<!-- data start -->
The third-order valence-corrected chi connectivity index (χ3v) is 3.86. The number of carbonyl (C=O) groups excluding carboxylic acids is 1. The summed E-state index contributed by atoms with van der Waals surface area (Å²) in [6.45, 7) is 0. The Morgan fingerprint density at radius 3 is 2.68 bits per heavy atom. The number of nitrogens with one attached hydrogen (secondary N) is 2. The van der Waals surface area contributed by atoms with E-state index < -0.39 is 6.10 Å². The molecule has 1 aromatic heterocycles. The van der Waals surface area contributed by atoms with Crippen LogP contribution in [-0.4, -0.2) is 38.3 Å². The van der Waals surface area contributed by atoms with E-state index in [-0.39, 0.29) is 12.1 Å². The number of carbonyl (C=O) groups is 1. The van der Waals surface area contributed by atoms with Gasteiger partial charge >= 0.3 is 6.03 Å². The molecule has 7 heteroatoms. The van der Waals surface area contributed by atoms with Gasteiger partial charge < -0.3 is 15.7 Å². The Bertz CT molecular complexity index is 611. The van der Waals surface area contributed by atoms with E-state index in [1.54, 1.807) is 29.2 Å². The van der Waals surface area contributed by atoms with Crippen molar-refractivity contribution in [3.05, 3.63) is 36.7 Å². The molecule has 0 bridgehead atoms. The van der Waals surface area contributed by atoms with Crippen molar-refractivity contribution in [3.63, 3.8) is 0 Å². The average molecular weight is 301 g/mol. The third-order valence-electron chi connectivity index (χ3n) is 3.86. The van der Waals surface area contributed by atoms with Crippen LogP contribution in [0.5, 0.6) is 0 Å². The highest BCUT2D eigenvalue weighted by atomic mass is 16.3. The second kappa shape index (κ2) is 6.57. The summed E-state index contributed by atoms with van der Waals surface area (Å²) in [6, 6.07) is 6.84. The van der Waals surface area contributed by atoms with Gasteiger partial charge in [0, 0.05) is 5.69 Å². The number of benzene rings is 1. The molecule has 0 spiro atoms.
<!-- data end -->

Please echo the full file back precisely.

The third-order valence-corrected chi connectivity index (χ3v) is 3.86. The number of carbonyl (C=O) groups excluding carboxylic acids is 1. The summed E-state index contributed by atoms with van der Waals surface area (Å²) in [6.45, 7) is 0. The Morgan fingerprint density at radius 3 is 2.68 bits per heavy atom. The number of nitrogens with one attached hydrogen (secondary N) is 2. The van der Waals surface area contributed by atoms with E-state index < -0.39 is 6.10 Å². The molecule has 1 aromatic heterocycles. The van der Waals surface area contributed by atoms with Crippen LogP contribution in [-0.4, -0.2) is 38.3 Å². The van der Waals surface area contributed by atoms with E-state index in [-0.39, 0.29) is 12.1 Å². The number of carbonyl (C=O) groups is 1. The van der Waals surface area contributed by atoms with Gasteiger partial charge >= 0.3 is 6.03 Å². The molecule has 7 heteroatoms. The van der Waals surface area contributed by atoms with Gasteiger partial charge < -0.3 is 15.7 Å². The Bertz CT molecular complexity index is 611. The van der Waals surface area contributed by atoms with E-state index in [1.54, 1.807) is 29.2 Å². The van der Waals surface area contributed by atoms with Crippen molar-refractivity contribution in [3.05, 3.63) is 36.7 Å². The molecule has 0 bridgehead atoms. The van der Waals surface area contributed by atoms with Crippen molar-refractivity contribution in [3.63, 3.8) is 0 Å². The average molecular weight is 301 g/mol. The third-order valence-electron chi connectivity index (χ3n) is 3.86. The van der Waals surface area contributed by atoms with Crippen LogP contribution in [0.5, 0.6) is 0 Å². The highest BCUT2D eigenvalue weighted by atomic mass is 16.3. The second kappa shape index (κ2) is 6.57. The summed E-state index contributed by atoms with van der Waals surface area (Å²) in [6, 6.07) is 6.84. The van der Waals surface area contributed by atoms with Gasteiger partial charge in [0, 0.05) is 5.69 Å². The number of benzene rings is 1. The molecule has 0 spiro atoms.